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Commitment Phobias In Men Linked to Genetic Flaw

Posted by Chrissie Cole
Tuesday, September 02, 2008 3:21 PM EST
Category: Major Medical
Tags: FDA & Prescription Drugs, Marriage, Men's Health, Vasopressin, FOXO3A Gene, Allele 334 Gene, Monogamy


IMAGE SOURCE: © Wikimedia Commons / George Clooney / author: Efloch

A new study suggests a genetic “flaw” may be the reason some men have commitment phobias and are reluctant to walk down the aisle.

Researcher's first became interested in the link between the hormone vasopressin and bonding in men, after animal studies in a rodent called the vole, showed vasopressin affects the voles' ability to remain monogamous.

But, noting humans and voles are very different species, researchers wanted to know if the same findings would also hold true in men, said lead researcher Hasse Walum.

The study, by the Karolinska Institute, is published in the Proceedings of the National Academy of Science.

A Swedish team of researchers looked at the variants of the vasopressin 1a gene of more than 500 sets of twins, all of whom were in a five year or longer relationship. Although about 18 percent of the men were unmarried.

Participants were given psychological tests to help researchers assess their ability to commit and form a bond. Their answers were than compared against their genetic make-up.

The study found, men who carry a certain variant, known as allele, of the vasopressin receptor 1a gene, called 334 (AVPR1A), scored lower on the Partner Bonding Scale psychological test. The results also showed they were less likely to be married compared to those men carrying another form of the gene.

Men carrying two copies of the 334 gene more than doubled the chances that they would report having had some type of marital strife and discord during the past year, such as a threat of divorce.

Researchers believe the gene, carried by about 40% of the men, may affect the way the male brain uses the hormone vasopressin. This same gene has been associated with autism – a brain disorder that affects a person's ability to communicate, form relationships, and respond to the environment.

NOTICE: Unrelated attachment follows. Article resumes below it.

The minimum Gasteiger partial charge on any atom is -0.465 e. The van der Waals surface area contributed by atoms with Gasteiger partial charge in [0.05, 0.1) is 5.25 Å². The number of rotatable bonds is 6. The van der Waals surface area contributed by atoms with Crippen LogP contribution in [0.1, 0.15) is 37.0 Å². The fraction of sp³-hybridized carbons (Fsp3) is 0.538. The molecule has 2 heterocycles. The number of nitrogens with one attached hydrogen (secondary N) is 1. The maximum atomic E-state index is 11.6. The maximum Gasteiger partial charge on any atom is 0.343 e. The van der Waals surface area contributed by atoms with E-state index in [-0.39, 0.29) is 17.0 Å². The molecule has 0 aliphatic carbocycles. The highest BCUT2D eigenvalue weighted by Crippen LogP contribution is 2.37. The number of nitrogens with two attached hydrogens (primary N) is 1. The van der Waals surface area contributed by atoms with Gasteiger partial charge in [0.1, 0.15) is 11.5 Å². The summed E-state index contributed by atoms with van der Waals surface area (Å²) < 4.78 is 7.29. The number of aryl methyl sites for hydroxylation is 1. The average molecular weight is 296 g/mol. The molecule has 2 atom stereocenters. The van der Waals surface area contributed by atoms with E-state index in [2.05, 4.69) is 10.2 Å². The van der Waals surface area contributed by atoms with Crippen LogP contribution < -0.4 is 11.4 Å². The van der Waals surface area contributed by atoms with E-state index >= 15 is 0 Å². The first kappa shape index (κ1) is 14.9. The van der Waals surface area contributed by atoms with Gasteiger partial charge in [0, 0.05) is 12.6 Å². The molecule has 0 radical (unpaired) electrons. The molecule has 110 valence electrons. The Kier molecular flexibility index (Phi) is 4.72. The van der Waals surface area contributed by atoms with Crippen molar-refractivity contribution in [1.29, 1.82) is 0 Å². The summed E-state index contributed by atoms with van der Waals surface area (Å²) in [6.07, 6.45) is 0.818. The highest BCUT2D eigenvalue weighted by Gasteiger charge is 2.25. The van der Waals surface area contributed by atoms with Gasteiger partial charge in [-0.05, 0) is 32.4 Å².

“This is the first time a study has shown how a specific gene variant is linked with how men bond with their partners,” said Walum.

On average, women married to men who carry the allele 334 gene, report being less than satisfied with their relationship compared to those women married to men who don’t carry the gene.

“There could be evolutionary benefits to possessing the 334 variant,” said Dr. George Fieldman, principal lecturer in psychology at Buckingham New University.

If the objective is to survive and spread our genes, the findings are potentially positive. But, there are also advantages to being in monogamous relationship and having the support of a loving family.

In a separate but related study, also published in the same issue of the Proceedings of the National Academy of Science, researchers of the Pacific Health Institute, in Honolulu, have found a gene strongly associated with extended life and health in humans. The FOXO3A gene is the second gene to be linked to longevity, researchers said.

The study made up of Japanese-American men found that those men who lived to be the average lifespan of 98-years of age carried a specific variant of the FOXO3A gene compared to those men who died at younger ages. #


Posted by Steve Lombardi
Wednesday, September 03, 2008 11:51 AM EST

Chrissie: I've written the men's version on the Des Moines IB site. We men can't allow you women to call Geoge's lifestyle choice a genetic flaw. No way no how. Leave our George alone.


Posted by Steve Lombardi
Friday, September 05, 2008 1:27 PM EST

Your article was picked up by MediaLoper.com. Here is the link:


Comments for this article are closed.

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